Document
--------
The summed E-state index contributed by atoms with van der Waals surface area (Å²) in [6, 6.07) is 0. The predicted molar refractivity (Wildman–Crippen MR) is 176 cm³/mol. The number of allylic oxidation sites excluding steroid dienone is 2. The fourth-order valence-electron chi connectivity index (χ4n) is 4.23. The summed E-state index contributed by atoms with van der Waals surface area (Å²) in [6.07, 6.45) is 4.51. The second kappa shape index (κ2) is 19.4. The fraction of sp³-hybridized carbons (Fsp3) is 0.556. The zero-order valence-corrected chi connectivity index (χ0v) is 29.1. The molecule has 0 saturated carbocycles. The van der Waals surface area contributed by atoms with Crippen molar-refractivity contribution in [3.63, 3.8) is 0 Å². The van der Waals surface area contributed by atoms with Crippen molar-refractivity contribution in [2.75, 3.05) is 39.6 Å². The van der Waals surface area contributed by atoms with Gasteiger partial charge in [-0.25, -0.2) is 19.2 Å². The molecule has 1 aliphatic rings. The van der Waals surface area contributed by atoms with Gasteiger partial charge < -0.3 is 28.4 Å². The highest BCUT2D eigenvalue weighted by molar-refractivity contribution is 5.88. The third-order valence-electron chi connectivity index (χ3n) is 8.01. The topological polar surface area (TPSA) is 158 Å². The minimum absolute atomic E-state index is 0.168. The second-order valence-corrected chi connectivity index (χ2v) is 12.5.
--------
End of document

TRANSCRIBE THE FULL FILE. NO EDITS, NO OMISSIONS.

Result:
The summed E-state index contributed by atoms with van der Waals surface area (Å²) in [6, 6.07) is 0. The predicted molar refractivity (Wildman–Crippen MR) is 176 cm³/mol. The number of allylic oxidation sites excluding steroid dienone is 2. The fourth-order valence-electron chi connectivity index (χ4n) is 4.23. The summed E-state index contributed by atoms with van der Waals surface area (Å²) in [6.07, 6.45) is 4.51. The second kappa shape index (κ2) is 19.4. The fraction of sp³-hybridized carbons (Fsp3) is 0.556. The zero-order valence-corrected chi connectivity index (χ0v) is 29.1. The molecule has 0 saturated carbocycles. The van der Waals surface area contributed by atoms with Crippen molar-refractivity contribution in [3.63, 3.8) is 0 Å². The van der Waals surface area contributed by atoms with Crippen molar-refractivity contribution in [2.75, 3.05) is 39.6 Å². The van der Waals surface area contributed by atoms with Gasteiger partial charge in [-0.25, -0.2) is 19.2 Å². The molecule has 1 aliphatic rings. The van der Waals surface area contributed by atoms with Gasteiger partial charge < -0.3 is 28.4 Å². The highest BCUT2D eigenvalue weighted by molar-refractivity contribution is 5.88. The third-order valence-electron chi connectivity index (χ3n) is 8.01. The topological polar surface area (TPSA) is 158 Å². The minimum absolute atomic E-state index is 0.168. The second-order valence-corrected chi connectivity index (χ2v) is 12.5.